Alonzo Peters is founder of MochaMoney.com, a personal finance website dedicated to helping Black America achieve financial independence.

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Money Monday: Retailers Can Now Charge You A Credit Card “Checkout Fee.” Are You Willing To Pay It?

BY: - 28 Jan '13 | Money

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Just when you think you’re up to your eyeballs in fees here comes yet another one. As of January 27th retailers are now allowed to charge you a fee for using a credit card. This  surcharge could be as high as 4% of the amount of your purchase.

The new charge, known as a “checkout fee”, is the result of a class-action lawsuit brought by retailers against MasterCard, Visa, and several large banks.

Typically, every time you make a purchase with your credit card, the retailer must pay a fee to MasterCard and Visa to process your transaction. In the past both MasterCard and Visa prohibited merchants from passing this charge along to consumers.

Retailers balked that the processing fee, which ranged anywhere from 1% to 4% on a typical purchase, cut deeply into their profit margins. This was especially true for businesses with razor thin 1-2% profit margins like supermarkets and gas stations where the fees could actually wipe out any profit at all.

As part of a negotiated settlement reached last year, merchants won the right to pass the cost of their credit card processing fee along to the consumer in the form of a checkout fee. But implementing the checkout fee is optional. Retailers don’t have to charge it if they don’t want to.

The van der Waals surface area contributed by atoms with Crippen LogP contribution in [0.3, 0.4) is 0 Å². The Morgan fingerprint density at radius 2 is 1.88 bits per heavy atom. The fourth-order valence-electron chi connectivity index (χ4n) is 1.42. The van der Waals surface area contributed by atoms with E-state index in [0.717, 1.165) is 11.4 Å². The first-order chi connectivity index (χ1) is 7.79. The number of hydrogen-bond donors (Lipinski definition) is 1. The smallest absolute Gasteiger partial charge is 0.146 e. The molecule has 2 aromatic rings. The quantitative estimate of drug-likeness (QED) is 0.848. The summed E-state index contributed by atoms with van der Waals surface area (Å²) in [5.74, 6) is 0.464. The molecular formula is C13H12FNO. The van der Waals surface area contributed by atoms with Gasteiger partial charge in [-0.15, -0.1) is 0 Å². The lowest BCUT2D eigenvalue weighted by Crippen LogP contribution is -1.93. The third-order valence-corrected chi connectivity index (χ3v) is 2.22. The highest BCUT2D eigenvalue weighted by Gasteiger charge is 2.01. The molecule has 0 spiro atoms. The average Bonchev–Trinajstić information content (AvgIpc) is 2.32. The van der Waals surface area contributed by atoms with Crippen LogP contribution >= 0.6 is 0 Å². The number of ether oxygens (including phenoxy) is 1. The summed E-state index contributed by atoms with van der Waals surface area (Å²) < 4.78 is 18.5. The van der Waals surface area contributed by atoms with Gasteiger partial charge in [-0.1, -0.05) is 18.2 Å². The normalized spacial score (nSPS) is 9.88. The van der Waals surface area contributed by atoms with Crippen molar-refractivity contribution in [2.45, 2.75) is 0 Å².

And merchant trade groups argue that most retailers won’t implement the new checkout fee for fears of losing customers. Studies also show that consumers spend more when they use credit cards, another incentive for retailers to hold back from charging the new fee.

But others aren’t so certain. Years ago few predicted sky-high ATM fees. They claimed, in a similar argument with the checkout fee, that competition would keep banks from implementing excessive ATM surcharges. Experts also point to Europe and Australia where credit card checkout fees have become ubiquitous and a major source of profit for retailers.

Consumer advocates claim merchants have been actually passing their Visa and MasterCard processing fee along to consumers for years in the form of slightly higher prices. The fee is reflected in the few pennies more we pay for our stick of butter or gallon of gas.

It’s highly unlikely that these same merchants will suddenly lower their prices as a result of the new settlement, meaning consumers could get charged twice for the convenience of using credit cards – once because prices already factor in the merchant’s credit card processing fee, and twice if the merchant decides to charge a checkout fee.

To ensure you don’t get blindsided, retailers must post clear signage near store entrances and at the point of sale informing you that they are charging a credit card checkout fee. In addition, disclosure of the checkout fee must be printed on your receipt.

To further inform you of your rights, the consumer advocacy group Consumer Action has created an online pamphlet explaining the new credit card checkout fee in detail.

There is good news. Despite the new settlement, credit card checkout fees are still illegal in ten states: California, Colorado, Connecticut, Florida, Kansas, Maine, Massachusetts, New York, Oklahoma, and Texas.

With sky-high credit card interest rates and potential new checkout fees, using cash is starting to look more attractive.

BMWK — Do you think merchants will start implementing the new credit card checkout fee? Will you continue doing business with retailers that charge such a fee?

About the author

Alonzo Peters wrote 298 articles on this blog.

Alonzo Peters is founder of MochaMoney.com, a personal finance website dedicated to helping Black America achieve financial independence.